ACMA has blacklisted a video showing violence during the Iranian election protests, as well as a Boing Boing post commenting on it.
On 20 June 2009, a young woman, Neda Agha-Soltan, was shot and killed during the Iranian election protests. Her death was captured on video, and spread virally on the Internet, becoming a rallying cry for the Iranian protests.
Given the notorious attempts by the Iranian government to censor the protests, both online and in the media, I thought it would be fitting to test Senator Stephen Conroy’s assertions that the Government’s proposed mandatory Internet filter was unlike the censorship that occurs in Iran and under other undemocratic regimes.
I submitted the following to ACMA:
I am an Australian resident. I believe the content at the following links is prohibited content or potential prohibited content hosted outside Australia within the meaning of the Broadcasting Services Act 1992 (Cth).
[URL 1: Boing Boing post with embedded YouTube video showing the death of Neda Agha-Soltan and associated commentary.]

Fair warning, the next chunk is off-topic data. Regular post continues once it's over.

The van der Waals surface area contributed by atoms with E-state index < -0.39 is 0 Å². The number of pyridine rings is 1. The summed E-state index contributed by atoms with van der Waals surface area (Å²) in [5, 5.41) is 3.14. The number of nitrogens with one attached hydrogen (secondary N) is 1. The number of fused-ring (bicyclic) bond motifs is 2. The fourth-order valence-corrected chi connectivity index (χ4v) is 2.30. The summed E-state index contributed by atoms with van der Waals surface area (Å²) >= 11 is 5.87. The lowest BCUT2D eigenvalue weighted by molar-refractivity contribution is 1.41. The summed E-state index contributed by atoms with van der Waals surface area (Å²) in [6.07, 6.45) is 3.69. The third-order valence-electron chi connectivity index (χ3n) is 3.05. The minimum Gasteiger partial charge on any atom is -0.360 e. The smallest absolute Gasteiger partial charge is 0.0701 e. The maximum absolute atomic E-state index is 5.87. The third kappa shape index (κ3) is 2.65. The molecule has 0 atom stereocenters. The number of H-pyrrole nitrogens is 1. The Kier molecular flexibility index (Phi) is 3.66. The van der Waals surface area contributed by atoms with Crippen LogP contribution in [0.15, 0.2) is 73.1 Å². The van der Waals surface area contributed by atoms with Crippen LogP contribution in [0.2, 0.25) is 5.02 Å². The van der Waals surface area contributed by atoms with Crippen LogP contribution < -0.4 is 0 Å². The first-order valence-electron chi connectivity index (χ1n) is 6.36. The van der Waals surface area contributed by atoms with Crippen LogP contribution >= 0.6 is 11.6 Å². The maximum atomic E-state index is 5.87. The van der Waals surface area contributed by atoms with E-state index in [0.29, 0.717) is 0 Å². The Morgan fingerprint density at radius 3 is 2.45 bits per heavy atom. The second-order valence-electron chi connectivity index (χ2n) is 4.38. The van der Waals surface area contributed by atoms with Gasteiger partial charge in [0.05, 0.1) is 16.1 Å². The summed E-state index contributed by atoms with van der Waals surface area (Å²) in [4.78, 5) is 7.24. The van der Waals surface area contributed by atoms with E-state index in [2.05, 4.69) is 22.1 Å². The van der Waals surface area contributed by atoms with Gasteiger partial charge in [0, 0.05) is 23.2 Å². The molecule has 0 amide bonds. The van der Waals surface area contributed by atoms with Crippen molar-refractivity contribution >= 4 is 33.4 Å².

[URL 2: YouTube video showing the death of Neda Agha-Soltan.]
[URL 3: YouTube video showing another angle of the death of Neda Agha-Soltan.]
Each contains graphic video, apparently real, of a young girl shot in the chest and bleeding to death over the course of a couple of minutes.
The first link has no restrictions for viewing the video (but contains a textual warning). The second two links require registration and a declaration of date of birth (and also contain textual warnings).
The videos document the recent violence in Iran.
I have removed the URLs for legal reasons. If you haven’t already seen these videos, they’re easy enough to find (but be warned: they are graphic).
Today, 64 days later, I received a notice from ACMA confirming that the content was prohibited content.
As part of the ACMA’s investigation of the complaint, it applied to the Classification Board for classification of the content concerned. As a result of the Classification Board’s decision, and as the content is not subject to a restricted access system, it is prohibited content under clause 20(1)(b) of Schedule 7 to the Broadcasting Services Act 1992 (the Act).
The videos are certainly graphic, and I can see why there would be demand for a service that allowed people to avoid content such as this, if that is their individual choice.